The Problem with Pink

The council of Onoway, a small town in Alberta Canada has had to make a public apology to its residents after an oversight at a local treatment plant caused the water to turn bright pink. Many residents called the council to complain, some residents called local and regional media outlets and posted to social media, leading to speculation that the incident was not a technical oversight but a political stunt. The colour pink, with its eye-catching hue, is used by many groups to raise awareness for their cause. It is used to promote awareness of women’s health, where it is worn by laypeople and professional athletes at certain times of the year; it is used to promote romantic paraphernalia in mid-February; and more recently it has been used by demonstrators protesting women’s rights across the globe.

 

If indeed the “Pink Water Scandal” were a stunt or a political device one would perhaps question the ambition of the perpetrators. A major metroplex such as New York, Los Angeles, London, Paris or Sydney would certainly be a higher profile target and undoubtedly gain more publicity thus furthering their cause. However, a small town in rural Canada with a population of just over one thousand people, does not form the image of the smoking gun of political propaganda. The simplest answer is usually the correct answer and indeed we find this to be neither unexplainable, uncommon or unexpected.

 

The explanation is potassium permanganate. As part of the normal water treatment process, potassium permanganate is used to removed sulphides and iron and it has the incidental effect of turning the water bright pink. The agent itself is relatively harmless and is easily removed through normal backwashing and flushing procedures. A mechanical fault was identified as the reason why the agent made it into the distribution system. It is not uncommon as in recent times there have been several “Pink Water” occurrences in the United States alone: January 2017, Lake Charles, Louisiana; December 2016, Kansas City, Missouri; October 2015 Cleveland, Ohio; August 2014, Corvallis, Oregon; There have also been incidence of Pink water in Wales, England, Japan, France and many other parts of the world. Neither is it unexpected that pink water pours from taps as frequently as it does. Many highly populated cities in the world lack the proper infrastructure and management resources to efficiently process the amount of water that their residents require on a daily basis.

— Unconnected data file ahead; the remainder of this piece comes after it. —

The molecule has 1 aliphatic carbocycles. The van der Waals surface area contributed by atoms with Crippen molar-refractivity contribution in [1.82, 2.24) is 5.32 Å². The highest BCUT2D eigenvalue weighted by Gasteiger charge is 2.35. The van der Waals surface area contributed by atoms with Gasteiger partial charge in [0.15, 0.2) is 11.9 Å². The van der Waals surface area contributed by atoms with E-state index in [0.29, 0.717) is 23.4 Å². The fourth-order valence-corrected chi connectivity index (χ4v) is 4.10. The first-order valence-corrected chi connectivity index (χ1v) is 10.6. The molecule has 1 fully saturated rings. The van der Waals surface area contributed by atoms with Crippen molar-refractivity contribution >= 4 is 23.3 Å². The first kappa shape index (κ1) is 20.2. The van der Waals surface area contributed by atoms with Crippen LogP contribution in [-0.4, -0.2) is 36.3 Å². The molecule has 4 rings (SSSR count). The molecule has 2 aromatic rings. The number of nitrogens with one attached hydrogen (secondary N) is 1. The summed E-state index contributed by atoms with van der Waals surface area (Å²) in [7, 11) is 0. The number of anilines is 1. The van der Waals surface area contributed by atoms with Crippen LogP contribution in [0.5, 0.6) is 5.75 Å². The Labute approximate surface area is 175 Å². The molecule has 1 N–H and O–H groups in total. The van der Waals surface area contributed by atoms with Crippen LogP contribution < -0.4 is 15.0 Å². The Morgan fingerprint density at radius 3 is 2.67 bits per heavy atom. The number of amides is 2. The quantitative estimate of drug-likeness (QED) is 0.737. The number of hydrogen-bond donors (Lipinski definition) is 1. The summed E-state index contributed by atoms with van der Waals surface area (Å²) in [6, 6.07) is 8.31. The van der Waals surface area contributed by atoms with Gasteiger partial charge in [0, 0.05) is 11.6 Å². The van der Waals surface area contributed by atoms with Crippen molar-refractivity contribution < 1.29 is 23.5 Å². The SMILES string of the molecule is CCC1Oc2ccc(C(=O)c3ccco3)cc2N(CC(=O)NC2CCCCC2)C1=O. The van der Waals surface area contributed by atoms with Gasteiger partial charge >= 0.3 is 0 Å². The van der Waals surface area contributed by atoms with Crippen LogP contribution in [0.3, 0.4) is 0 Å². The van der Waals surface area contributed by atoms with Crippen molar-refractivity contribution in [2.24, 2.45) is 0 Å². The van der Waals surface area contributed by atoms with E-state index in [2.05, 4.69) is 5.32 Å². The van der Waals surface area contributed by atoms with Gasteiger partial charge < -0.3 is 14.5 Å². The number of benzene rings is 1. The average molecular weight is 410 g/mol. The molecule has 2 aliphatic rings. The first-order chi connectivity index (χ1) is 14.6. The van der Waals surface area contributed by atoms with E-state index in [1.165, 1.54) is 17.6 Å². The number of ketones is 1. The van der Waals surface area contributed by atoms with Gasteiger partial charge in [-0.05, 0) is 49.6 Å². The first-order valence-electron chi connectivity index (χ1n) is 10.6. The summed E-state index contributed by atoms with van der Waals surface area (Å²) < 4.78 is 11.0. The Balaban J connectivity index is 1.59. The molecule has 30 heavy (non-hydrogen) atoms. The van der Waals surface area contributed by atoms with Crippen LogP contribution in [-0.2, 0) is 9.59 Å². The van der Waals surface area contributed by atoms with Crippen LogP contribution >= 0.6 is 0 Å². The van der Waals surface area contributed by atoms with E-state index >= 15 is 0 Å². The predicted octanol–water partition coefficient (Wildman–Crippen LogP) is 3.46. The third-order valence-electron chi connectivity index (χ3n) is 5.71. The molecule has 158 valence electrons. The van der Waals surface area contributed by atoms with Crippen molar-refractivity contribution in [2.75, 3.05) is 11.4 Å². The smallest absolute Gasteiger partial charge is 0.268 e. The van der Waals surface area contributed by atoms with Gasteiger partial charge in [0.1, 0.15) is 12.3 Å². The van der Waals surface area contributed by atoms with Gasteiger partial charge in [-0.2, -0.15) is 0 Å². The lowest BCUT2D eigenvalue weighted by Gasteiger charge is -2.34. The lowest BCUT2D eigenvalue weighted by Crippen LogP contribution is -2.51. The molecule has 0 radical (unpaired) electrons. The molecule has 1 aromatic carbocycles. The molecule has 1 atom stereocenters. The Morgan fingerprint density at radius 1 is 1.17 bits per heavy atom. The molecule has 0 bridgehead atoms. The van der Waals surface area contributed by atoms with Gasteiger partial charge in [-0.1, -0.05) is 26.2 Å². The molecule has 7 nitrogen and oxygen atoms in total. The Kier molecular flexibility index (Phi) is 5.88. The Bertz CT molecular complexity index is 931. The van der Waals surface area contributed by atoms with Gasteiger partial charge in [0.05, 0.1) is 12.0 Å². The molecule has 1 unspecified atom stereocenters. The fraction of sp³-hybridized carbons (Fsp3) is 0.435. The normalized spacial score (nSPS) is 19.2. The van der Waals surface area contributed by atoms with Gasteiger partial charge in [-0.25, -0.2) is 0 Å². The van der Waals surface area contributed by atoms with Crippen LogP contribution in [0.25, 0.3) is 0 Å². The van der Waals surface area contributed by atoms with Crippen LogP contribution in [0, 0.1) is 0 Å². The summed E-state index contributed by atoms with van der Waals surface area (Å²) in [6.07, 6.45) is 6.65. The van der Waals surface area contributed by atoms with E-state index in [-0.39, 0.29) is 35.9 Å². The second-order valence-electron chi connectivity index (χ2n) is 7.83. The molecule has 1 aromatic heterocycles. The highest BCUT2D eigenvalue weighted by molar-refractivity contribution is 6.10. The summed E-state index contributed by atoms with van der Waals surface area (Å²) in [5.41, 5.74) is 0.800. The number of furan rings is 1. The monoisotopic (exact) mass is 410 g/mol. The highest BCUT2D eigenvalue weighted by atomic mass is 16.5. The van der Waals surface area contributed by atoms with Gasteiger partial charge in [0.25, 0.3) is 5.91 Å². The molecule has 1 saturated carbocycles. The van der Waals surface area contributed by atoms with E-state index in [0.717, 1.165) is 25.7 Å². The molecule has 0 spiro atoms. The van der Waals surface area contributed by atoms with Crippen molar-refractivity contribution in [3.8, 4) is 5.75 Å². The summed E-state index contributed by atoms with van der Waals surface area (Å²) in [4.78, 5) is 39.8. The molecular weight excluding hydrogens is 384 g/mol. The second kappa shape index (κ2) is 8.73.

These are situations that those in charge of water and wastewater management need to learn from. Greater care must be taken by individuals running the purification plants but more importantly greater resources need to be redirected into improving water treatment infrastructure. Bright pink water is relatively harmless, easy to see and thus easy to report and avoid consuming but what about the multitude of other less obvious and more harmful components of poorly treated water? E. coli and Salmonella do not come out of the tap holding up bright pink signs saying “Do Not Drink!”

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